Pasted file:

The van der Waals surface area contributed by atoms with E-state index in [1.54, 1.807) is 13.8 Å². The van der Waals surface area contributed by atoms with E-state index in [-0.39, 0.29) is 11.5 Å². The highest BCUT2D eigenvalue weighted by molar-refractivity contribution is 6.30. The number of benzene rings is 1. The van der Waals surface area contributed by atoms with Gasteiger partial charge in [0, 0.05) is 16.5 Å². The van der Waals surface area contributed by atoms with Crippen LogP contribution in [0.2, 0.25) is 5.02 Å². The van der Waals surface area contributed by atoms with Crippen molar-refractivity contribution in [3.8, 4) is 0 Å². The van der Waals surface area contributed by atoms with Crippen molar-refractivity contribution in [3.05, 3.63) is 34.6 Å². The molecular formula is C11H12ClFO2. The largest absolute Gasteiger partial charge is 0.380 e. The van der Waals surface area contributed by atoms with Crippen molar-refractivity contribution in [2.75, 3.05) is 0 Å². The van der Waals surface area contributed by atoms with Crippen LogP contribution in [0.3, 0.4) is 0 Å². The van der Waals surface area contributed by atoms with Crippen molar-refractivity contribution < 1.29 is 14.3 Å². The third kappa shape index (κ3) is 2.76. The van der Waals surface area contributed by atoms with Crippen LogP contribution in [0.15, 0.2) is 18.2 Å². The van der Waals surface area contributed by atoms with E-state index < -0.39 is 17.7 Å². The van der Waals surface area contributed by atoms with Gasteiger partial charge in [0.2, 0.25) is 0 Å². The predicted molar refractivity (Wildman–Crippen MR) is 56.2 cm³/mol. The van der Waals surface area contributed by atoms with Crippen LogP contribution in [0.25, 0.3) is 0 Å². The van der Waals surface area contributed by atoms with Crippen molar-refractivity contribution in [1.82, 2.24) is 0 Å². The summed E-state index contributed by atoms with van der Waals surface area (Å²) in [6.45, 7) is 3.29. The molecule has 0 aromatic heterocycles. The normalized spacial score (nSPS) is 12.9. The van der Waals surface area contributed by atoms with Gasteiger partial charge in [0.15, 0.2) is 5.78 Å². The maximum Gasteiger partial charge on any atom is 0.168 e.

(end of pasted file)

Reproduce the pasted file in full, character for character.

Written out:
The van der Waals surface area contributed by atoms with E-state index in [1.54, 1.807) is 13.8 Å². The van der Waals surface area contributed by atoms with E-state index in [-0.39, 0.29) is 11.5 Å². The highest BCUT2D eigenvalue weighted by molar-refractivity contribution is 6.30. The number of benzene rings is 1. The van der Waals surface area contributed by atoms with Gasteiger partial charge in [0, 0.05) is 16.5 Å². The van der Waals surface area contributed by atoms with Crippen LogP contribution in [0.2, 0.25) is 5.02 Å². The van der Waals surface area contributed by atoms with Crippen molar-refractivity contribution in [3.8, 4) is 0 Å². The van der Waals surface area contributed by atoms with Crippen molar-refractivity contribution in [3.05, 3.63) is 34.6 Å². The molecular formula is C11H12ClFO2. The largest absolute Gasteiger partial charge is 0.380 e. The van der Waals surface area contributed by atoms with Crippen molar-refractivity contribution in [2.75, 3.05) is 0 Å². The van der Waals surface area contributed by atoms with Crippen LogP contribution in [0.3, 0.4) is 0 Å². The van der Waals surface area contributed by atoms with Crippen molar-refractivity contribution < 1.29 is 14.3 Å². The third kappa shape index (κ3) is 2.76. The van der Waals surface area contributed by atoms with Crippen LogP contribution in [0.15, 0.2) is 18.2 Å². The van der Waals surface area contributed by atoms with E-state index < -0.39 is 17.7 Å². The van der Waals surface area contributed by atoms with Gasteiger partial charge in [0.2, 0.25) is 0 Å². The predicted molar refractivity (Wildman–Crippen MR) is 56.2 cm³/mol. The van der Waals surface area contributed by atoms with Crippen LogP contribution in [0.25, 0.3) is 0 Å². The van der Waals surface area contributed by atoms with Crippen molar-refractivity contribution in [1.82, 2.24) is 0 Å². The summed E-state index contributed by atoms with van der Waals surface area (Å²) in [6.45, 7) is 3.29. The molecule has 0 aromatic heterocycles. The normalized spacial score (nSPS) is 12.9. The van der Waals surface area contributed by atoms with Gasteiger partial charge in [0.15, 0.2) is 5.78 Å². The maximum Gasteiger partial charge on any atom is 0.168 e.